We live in a church context where so many embrace unbiblical either/or understandings of Christianity: Either evangelism or social action, either inward journey or outward journey. And on and on.
It is the widespread onesidedness that makes Rich Nathan’s new book so exciting.
Every so often a fiction book makes a splash in the swamp of Christian literature, which is predominately ruled by non-fiction reads. The Shack by Wm. Paul Young would be one modern example and, reaching back just a bit more, In His Steps by Charles M. Sheldon would be another.
It's happened again.
Frank Schaeffer's And God Said, “Billy!” is a work of Christian fiction that just barely fits into the “Christian” sub-category of fiction. That's not to say it doesn't come with a heavy dose of Christian characters and culture (it does) as much as it is to say, unlike the other must-read fictions of the past that I just mentioned, this book could and should have a much broader appeal. So much so, I almost titled this review, “The Book Everyone Needs to Read ...”.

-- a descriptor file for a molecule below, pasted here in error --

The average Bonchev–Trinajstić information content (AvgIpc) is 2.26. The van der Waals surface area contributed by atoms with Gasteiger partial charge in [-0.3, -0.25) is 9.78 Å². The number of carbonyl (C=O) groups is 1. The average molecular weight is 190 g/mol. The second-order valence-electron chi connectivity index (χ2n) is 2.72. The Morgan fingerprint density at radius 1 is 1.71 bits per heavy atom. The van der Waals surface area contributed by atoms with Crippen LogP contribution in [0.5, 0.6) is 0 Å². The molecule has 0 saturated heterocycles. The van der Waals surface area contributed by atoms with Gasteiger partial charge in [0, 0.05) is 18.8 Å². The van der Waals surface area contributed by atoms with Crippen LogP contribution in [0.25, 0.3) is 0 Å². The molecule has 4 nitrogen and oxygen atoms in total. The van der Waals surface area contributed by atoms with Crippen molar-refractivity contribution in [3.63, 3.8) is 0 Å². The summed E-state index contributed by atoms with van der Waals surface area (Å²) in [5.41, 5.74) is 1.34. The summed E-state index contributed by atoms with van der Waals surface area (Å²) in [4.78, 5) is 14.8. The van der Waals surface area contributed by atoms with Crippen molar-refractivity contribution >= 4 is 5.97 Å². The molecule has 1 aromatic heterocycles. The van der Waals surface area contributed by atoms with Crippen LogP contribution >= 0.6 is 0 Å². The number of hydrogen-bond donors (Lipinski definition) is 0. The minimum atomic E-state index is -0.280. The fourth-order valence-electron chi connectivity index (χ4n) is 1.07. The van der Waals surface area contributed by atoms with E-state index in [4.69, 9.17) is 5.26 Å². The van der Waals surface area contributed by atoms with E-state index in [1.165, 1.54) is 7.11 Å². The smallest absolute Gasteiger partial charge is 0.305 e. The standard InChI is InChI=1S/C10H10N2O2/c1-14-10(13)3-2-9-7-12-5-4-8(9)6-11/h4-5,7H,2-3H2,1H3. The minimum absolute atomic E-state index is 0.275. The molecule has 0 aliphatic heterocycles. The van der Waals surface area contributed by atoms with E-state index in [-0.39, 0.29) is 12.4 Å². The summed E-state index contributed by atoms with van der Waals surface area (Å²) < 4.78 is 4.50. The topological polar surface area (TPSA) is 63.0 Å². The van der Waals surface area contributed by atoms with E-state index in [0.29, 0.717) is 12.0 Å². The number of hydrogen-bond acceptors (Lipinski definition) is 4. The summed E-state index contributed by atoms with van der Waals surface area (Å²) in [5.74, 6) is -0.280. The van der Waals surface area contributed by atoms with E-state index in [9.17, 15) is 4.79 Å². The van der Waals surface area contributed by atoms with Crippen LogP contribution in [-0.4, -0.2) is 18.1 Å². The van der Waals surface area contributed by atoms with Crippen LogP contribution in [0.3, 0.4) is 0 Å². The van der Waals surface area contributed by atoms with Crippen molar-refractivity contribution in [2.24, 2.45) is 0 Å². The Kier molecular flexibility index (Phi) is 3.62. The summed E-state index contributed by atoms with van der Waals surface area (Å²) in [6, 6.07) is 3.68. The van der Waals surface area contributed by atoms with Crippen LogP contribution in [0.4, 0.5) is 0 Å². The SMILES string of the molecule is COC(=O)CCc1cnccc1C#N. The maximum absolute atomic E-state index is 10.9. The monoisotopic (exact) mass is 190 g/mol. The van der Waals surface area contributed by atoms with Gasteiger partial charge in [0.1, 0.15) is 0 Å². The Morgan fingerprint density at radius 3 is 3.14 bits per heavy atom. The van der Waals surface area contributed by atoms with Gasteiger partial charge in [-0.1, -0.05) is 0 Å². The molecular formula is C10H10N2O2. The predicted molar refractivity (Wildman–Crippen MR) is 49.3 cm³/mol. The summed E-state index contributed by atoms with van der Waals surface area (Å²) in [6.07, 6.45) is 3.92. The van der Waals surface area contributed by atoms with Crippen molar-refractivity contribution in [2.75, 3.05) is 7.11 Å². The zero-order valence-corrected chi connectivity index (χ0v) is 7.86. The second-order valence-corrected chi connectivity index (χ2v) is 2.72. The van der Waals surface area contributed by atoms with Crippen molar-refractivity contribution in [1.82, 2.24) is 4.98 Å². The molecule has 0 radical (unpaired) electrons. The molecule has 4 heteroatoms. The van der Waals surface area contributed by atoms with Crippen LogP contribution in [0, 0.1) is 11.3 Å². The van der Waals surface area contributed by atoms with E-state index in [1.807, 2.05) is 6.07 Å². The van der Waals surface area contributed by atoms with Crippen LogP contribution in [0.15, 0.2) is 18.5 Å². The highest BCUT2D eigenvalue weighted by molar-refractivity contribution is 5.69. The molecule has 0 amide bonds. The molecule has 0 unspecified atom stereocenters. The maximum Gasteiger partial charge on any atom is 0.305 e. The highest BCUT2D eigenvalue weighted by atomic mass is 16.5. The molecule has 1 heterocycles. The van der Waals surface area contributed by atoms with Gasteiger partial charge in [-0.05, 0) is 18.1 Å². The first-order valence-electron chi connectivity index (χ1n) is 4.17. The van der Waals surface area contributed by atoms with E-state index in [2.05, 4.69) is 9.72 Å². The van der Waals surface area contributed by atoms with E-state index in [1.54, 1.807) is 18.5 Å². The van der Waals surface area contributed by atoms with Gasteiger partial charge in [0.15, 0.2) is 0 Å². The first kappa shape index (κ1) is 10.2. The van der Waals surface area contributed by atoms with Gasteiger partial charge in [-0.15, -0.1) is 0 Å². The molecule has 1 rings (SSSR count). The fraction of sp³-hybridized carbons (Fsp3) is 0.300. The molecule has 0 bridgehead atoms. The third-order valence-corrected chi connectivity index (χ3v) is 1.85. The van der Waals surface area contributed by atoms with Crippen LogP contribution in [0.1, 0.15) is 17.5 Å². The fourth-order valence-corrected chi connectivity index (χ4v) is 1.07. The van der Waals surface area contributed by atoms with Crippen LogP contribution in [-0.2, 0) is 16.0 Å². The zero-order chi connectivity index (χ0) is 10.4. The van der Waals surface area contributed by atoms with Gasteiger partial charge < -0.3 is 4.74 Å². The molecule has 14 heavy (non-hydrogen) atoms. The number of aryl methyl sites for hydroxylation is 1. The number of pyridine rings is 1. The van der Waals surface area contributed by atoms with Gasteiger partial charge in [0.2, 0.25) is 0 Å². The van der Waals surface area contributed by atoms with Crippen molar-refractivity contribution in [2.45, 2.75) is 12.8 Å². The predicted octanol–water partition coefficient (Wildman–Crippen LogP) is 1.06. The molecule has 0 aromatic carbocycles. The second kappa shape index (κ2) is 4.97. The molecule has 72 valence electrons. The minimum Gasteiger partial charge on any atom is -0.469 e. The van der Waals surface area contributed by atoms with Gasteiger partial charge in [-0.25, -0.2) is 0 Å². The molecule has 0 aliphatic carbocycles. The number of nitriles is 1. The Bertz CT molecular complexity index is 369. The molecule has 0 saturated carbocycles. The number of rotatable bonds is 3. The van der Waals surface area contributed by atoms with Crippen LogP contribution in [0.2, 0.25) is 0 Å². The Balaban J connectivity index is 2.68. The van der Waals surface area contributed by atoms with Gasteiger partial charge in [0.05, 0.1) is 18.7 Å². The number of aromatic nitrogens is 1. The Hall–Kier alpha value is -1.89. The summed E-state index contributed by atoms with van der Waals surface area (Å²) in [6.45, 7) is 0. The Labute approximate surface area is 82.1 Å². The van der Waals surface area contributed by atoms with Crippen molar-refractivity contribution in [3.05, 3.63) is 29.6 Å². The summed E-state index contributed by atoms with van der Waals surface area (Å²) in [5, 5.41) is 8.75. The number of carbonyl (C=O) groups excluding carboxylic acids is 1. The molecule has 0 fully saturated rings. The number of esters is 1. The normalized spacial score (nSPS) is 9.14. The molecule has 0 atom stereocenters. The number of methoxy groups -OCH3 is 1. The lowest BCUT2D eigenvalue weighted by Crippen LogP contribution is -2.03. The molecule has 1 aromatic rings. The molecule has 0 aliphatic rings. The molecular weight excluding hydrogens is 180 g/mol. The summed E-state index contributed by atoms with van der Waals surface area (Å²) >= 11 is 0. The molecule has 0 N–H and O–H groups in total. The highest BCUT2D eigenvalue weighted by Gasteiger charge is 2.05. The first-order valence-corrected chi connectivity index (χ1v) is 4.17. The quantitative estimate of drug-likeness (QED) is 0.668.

One of my favorite stories is about the interview I wanted most, but didn’t get.
It was 2005 and I had just signed a contract to write what would be my first book — a collection of profiles of mostly well-known people about their spiritual lives. Artists. Writers. Thinkers. Scientists. The odd rock star.
Sitting in my publisher’s office, she asked me to dream out loud: If I could interview anyone for the project, who was No. 1 on my wish list?
I answered without hesitation: Seamus Heaney.
Reza Aslan begins of his book, Zealot: The Life and Times of Jesus of Nazareth, with a prescient warning: “Scholars tend to see the Jesus they want to see. Too often they see themselves—their own reflection—in the image of Jesus they have constructed” (xxxi).
I don’t think Aslan had himself in mind when wrote that statement, but you should be warned: the Jesus in Zealot is Aslan’s own false construction.
His central thesis is that the Jesus of history, and the God Jesus believed in, demanded violence in the face of political and religious oppression. Here’s one of the relevant passages: